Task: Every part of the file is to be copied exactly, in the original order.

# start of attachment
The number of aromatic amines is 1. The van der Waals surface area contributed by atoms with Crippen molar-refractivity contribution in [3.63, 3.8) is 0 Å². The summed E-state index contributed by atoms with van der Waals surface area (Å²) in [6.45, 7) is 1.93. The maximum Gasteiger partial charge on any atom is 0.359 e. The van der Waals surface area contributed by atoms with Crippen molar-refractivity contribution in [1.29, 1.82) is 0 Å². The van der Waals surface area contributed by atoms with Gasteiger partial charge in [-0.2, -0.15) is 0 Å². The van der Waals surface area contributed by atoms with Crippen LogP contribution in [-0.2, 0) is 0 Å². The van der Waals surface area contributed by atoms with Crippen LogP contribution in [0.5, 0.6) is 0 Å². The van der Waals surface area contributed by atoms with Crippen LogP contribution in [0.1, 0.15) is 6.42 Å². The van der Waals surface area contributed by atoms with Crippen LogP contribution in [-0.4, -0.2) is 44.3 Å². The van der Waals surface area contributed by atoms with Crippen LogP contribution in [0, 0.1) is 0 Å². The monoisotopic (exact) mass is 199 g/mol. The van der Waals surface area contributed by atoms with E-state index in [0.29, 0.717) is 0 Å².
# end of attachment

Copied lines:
The number of aromatic amines is 1. The van der Waals surface area contributed by atoms with Crippen molar-refractivity contribution in [3.63, 3.8) is 0 Å². The summed E-state index contributed by atoms with van der Waals surface area (Å²) in [6.45, 7) is 1.93. The maximum Gasteiger partial charge on any atom is 0.359 e. The van der Waals surface area contributed by atoms with Crippen molar-refractivity contribution in [1.29, 1.82) is 0 Å². The van der Waals surface area contributed by atoms with Gasteiger partial charge in [-0.2, -0.15) is 0 Å². The van der Waals surface area contributed by atoms with Crippen LogP contribution in [-0.2, 0) is 0 Å². The van der Waals surface area contributed by atoms with Crippen LogP contribution in [0.5, 0.6) is 0 Å². The van der Waals surface area contributed by atoms with Crippen LogP contribution in [0.1, 0.15) is 6.42 Å². The van der Waals surface area contributed by atoms with Crippen LogP contribution in [-0.4, -0.2) is 44.3 Å². The van der Waals surface area contributed by atoms with Crippen LogP contribution in [0, 0.1) is 0 Å². The monoisotopic (exact) mass is 199 g/mol. The van der Waals surface area contributed by atoms with E-state index in [0.29, 0.717) is 0 Å².